Joining the dots in Qatar

Florence Branchu

Royal support can do more than simply underwrite programmes. Given commitment and knowledge, it can also lead to the creation of important initiatives

I work for Orbis, an international charity which brings people together to fight avoidable blindness. Through our network of partners, we mentor, train and inspire local teams to fight blindness in their own communities. With 253 million people in the world who are blind or visually impaired, including 75 per cent from avoidable conditions, growing the number of projects we deliver is more necessary than ever. One of our key initiatives, Qatar Creating Vision (QCV), has been made possible by royal support.

Crucially, above and beyond the immediate coverage and fundraising, royal patronage opens doors through the conversations it enables and the platform that it creates.

Her Royal Highness The Countess of Wessex has enabled us to make our presence and the work we do known and to raise much needed resources. As patron of Vision 2020: The Right to Sight, and global ambassador for the International Agency for the Prevention of Blindness, she is passionate about eradicating avoidable blindness. She has brought not only patronage, but knowledge to the cause. In her visits with Orbis to the State of Qatar, India and Bangladesh, the countess’s commitment to preventing blindness worldwide has captured hearts and minds of the community at large including business people and dignitaries.

Beyond patronage
Crucially, above and beyond the immediate coverage and fundraising, royal patronage opens doors through the conversations it enables and the platform that it creates. In Qatar, the emir, His Highness Sheikh Tamim Bin Hamad Al Thani, gives leadership to the Qatar Fund for Development (QFFD) – the country’s public development institution committed to implementing external aid projects. The fact that QFFD’s board is chaired by the deputy prime minister and minister of foreign affairs, His Excellency Sheikh Mohammed bin Abdulrahman Al Thani, is a defining feature of the organised and collaborative philanthropic platform throughout the country. In 2017 alone, QFFD funded projects worth $674 million, across more than 76 countries, focusing on various sectors including education, health, economic empowerment and humanitarian relief.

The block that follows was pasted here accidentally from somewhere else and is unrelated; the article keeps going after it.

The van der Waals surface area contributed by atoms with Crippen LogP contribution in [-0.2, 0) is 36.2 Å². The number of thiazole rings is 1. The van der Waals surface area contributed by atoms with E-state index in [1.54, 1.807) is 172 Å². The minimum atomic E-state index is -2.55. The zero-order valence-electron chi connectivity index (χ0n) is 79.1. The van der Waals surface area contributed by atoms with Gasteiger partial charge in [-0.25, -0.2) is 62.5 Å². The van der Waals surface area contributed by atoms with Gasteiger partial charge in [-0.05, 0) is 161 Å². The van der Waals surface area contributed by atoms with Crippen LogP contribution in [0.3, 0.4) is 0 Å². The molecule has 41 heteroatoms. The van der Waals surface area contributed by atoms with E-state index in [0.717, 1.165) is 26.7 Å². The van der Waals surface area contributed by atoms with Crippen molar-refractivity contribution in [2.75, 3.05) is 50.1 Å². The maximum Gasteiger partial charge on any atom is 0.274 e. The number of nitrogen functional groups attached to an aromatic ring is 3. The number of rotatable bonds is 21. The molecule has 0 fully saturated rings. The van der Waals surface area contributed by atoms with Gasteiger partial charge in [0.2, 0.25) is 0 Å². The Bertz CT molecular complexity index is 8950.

Building on the initial platform
The visits of the countess to Qatar have enabled us to build strong relationships, credibility and trust, all essential ingredients to create and implement innovative programmes. Building on her discussions about the global issues around preventable blindness with the State of Qatar, we hosted follow-up meetings and had genuine conversations that cemented friendships. This resulted in the launch of the QCV initiative, funded by QFFD and implemented by Orbis.

The work of QCV in India and Bangladesh
In India, before QFFD’s funding, there was no standardised method of delivering school eye health services that could successfully reach children in both urban and rural settings. Most school-based eye health interventions had been one-off events, largely dependent upon the availability of resources. Ensuring glasses were dispensed and worn, records kept and annual follow-ups done, was not routine practice. Through Orbis’ Refractive Error Among Children (REACH) programme, it is reducing visual impairment caused by uncorrected refractive error among school-age children in 15 districts across the country.

Since February 2018, Orbis has collaborated with local partners to provide almost 25,000 screenings, carry out 413 surgeries and prescribe 8,000 treatments.

In Bangladesh, the countess’s visits have helped charities to work closer together. Through QCV we have launched our first partnership with BRAC, enabling us to reach and provide eye care to the most marginalised. This year we expanded our work to support the Rohingya community in the camps in south-east Bangladesh and the local host community. Since February 2018, Orbis has collaborated with local partners to provide almost 25,000 screenings, carry out 413 surgeries and prescribe 8,000 treatments. The demand has been much higher than expected, so now we are working hard to increase access to primary eye care services and establish local facilities. This programme is also giving us an opportunity to develop a model for integrating primary eye care services into existing structures in an emergency/humanitarian crisis.

Assessing the royal contribution
The depth of knowledge that the countess brings is inspiring, but her most significant contribution is the ability to link the various elements necessary to create successful initiatives, not only through who she is, but also how she does it. In November last year, we hosted a roundtable discussion with the countess, Qatar minister of public health and dignitaries from various organisations. The conversation focused on the importance of educating communities about the diagnosis, prevention and treatment of eye diseases. Being able to connect the dots between high-level conversations, the charities the countess supports and the experience of seeing lives transformed, set the tone for a comprehensive effort and approach. QCV is the expression of this collective aspiration, of ministers, dignitaries, businesspeople and charities, all coming together to work towards a future where avoidable blindness is a thing of the past.

Florence Branchu is the regional head of the Middle East at Orbis.
Email fbranchu@orbis.org.uk
Twitter @ukorbis


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